Not wasting much time, either, Senate Majority Leader Mitch McConnell, R-Ky., got a procedural vote, originally scheduled for Saturday, out of the way Friday night to advance Kavanaugh's nomination to the Senate floor.
So the table is set, but what of the china?
The hearings Thursday featured a "terrified" and, even as Republicans including the president said, "credible" Christine Blasey Ford, who accused Kavanaugh of a sexual assault while in high school decades ago — an allegation the federal appeals court judge has vehemently denied.
Millions watched, tears were shed and stomachs churned.
Kavanaugh then emerged — emotional, angry, defiant and partisan.
"This whole two-week effort has been a calculated and orchestrated political hit," Kavanaugh said, "fueled with apparent pent-up anger about President Trump and the 2016 election, fear that has been unfairly stoked about my judicial record, revenge on behalf of the Clintons and millions of dollars in money from outside left-wing opposition groups."
Kavanaugh was one of the lawyers working with independent counsel Kenneth Starr and helped author the report that led to the impeachment of former President Bill Clinton.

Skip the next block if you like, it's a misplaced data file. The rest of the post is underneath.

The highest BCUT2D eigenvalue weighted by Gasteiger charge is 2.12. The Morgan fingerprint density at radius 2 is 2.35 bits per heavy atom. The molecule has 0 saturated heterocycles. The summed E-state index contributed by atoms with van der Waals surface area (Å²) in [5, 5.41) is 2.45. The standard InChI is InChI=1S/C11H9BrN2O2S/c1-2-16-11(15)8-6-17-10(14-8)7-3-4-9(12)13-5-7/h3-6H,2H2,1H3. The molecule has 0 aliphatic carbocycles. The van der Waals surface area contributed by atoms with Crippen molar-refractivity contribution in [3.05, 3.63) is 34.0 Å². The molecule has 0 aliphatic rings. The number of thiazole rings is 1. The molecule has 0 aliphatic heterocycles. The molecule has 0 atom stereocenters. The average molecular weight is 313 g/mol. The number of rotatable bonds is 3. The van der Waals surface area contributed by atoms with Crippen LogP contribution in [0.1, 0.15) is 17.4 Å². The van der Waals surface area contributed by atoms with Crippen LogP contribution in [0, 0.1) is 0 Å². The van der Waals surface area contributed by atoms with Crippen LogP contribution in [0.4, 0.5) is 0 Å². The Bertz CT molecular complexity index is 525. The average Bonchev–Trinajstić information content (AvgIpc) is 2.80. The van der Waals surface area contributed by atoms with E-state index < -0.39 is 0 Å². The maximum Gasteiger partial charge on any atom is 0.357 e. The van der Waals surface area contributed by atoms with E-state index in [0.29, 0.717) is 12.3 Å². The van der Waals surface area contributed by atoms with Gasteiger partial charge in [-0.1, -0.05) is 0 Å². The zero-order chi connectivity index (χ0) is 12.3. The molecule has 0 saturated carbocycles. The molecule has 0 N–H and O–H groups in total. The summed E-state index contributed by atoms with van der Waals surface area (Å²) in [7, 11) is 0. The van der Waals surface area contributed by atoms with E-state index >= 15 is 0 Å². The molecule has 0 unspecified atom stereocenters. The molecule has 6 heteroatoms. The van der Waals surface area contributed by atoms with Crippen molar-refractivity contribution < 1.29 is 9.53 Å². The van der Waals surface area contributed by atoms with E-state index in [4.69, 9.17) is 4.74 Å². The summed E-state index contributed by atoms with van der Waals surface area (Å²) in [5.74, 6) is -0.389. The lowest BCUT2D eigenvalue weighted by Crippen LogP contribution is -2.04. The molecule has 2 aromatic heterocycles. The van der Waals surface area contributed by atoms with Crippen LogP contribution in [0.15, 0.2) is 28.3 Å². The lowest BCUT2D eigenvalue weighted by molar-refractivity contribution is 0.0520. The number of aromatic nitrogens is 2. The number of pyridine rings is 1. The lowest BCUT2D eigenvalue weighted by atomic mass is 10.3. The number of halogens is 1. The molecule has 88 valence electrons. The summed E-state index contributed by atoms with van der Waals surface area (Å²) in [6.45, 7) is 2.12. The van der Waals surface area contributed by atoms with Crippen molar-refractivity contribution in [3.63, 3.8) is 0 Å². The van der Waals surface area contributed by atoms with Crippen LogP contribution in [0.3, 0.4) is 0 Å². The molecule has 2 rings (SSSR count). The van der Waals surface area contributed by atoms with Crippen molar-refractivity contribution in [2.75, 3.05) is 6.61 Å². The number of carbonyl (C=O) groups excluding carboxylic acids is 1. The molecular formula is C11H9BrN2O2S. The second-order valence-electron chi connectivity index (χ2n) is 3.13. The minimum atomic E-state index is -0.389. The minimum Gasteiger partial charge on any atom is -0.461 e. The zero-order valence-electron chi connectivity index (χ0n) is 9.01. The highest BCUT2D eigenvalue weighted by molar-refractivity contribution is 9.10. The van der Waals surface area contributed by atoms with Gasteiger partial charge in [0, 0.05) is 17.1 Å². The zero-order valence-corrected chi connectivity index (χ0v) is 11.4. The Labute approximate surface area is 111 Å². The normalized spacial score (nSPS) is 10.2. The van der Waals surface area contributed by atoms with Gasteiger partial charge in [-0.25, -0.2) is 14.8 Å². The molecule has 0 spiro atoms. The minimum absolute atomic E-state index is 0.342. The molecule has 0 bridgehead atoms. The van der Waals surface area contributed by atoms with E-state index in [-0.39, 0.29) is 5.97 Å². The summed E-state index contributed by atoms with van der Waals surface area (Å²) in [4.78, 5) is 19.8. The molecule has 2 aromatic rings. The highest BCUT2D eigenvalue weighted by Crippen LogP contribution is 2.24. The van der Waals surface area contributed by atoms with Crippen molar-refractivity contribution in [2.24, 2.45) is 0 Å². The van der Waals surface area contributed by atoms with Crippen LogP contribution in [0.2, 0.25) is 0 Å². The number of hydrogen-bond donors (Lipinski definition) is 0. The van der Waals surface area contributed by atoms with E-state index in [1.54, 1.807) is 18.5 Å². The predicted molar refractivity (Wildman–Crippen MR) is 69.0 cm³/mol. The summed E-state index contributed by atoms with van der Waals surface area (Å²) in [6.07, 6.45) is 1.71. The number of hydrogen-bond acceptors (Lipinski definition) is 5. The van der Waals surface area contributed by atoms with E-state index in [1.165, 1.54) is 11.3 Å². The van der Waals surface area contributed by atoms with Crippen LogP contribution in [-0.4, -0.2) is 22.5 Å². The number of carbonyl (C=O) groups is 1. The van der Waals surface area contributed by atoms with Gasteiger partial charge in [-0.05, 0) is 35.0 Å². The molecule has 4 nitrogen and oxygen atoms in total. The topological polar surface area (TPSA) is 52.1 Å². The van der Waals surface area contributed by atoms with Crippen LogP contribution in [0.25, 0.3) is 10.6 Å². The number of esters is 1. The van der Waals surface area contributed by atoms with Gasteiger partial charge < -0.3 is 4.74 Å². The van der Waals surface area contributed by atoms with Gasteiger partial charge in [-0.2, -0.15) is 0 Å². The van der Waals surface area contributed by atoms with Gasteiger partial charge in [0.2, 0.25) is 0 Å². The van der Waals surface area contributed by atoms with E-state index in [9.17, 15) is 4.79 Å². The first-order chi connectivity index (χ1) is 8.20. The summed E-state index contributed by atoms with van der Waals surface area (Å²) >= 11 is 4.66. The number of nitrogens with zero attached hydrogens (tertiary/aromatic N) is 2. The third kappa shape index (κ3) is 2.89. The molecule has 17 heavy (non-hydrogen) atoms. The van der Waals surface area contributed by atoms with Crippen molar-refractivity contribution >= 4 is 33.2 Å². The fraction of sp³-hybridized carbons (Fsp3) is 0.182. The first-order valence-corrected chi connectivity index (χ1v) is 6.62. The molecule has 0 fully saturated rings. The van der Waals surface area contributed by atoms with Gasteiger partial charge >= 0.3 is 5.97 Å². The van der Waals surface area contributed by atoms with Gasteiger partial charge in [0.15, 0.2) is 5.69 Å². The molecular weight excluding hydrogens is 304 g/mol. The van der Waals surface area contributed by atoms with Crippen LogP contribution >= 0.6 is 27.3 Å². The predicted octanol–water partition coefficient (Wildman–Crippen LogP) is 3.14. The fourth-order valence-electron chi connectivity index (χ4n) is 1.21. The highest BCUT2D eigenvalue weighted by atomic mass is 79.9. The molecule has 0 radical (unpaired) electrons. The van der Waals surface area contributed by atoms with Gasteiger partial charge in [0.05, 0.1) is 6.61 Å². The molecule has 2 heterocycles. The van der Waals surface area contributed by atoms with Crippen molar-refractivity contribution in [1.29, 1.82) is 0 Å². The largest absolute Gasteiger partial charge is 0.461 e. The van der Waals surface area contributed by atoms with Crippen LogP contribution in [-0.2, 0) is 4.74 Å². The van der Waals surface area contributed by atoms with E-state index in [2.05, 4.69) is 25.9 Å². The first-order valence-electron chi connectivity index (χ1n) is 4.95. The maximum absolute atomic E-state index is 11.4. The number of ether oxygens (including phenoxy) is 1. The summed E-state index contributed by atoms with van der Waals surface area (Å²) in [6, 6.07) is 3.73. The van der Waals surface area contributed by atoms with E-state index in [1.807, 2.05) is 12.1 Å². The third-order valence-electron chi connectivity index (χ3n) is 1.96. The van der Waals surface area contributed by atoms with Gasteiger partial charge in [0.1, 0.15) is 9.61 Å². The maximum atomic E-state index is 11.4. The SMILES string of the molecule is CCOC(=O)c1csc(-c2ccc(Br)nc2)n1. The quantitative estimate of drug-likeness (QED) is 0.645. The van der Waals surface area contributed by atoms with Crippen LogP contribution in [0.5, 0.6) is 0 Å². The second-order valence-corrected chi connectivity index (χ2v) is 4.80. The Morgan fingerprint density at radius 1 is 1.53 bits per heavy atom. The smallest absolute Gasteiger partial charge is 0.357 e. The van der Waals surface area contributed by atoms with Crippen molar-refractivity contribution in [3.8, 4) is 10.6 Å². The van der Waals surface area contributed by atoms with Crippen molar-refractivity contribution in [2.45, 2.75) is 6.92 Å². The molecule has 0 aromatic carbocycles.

It was the most partisan performance by a Supreme Court nominee in history. Republicans say it was justifiable outrage, because Kavanaugh's reputation has been forever marred and he maintains he has been wrongly accused. But Kavanaugh ripped off a veil of impartiality Americans have come to expect from Supreme Court justices. That veil is one reason Supreme Court justices — and the court itself – have been held in higher regard than Congress or the partisan politicians who occupy the Capitol.
Kavanaugh's performance Thursday, with the help of Sen. Lindsey Graham of South Carolina, rallied the GOP — and that all-important audience of one, President Trump – to his side. After the hearing, Trump tweeted that "Judge Kavanaugh showed America exactly why I nominated him. His testimony was powerful, honest, riveting."
It's not clear at this point whether Kavanaugh will be confirmed. But for many Americans, regardless of political stripe and for different reasons, Thursday was emotional and frustrating, fist-shaking and embarrassing. It highlighted the kind of grievances and cultural divides that separated the country over the years and burst into full view with Trump's election, after simmering during much of the 2016 campaign.
Thursday's hearing bruised a nation. It represented something of a de-evolution — of an institution in the Senate that has been progressively moving in this direction and of American politics itself, something few thought could get even worse.
So where does that leave the country? There isn't a much better motivator to vote than anger, and Kavanaugh's confirmation fight — with the ideological direction of the Supreme Court hanging in the balance — is only likely to drench an already angry electorate with even more fuel.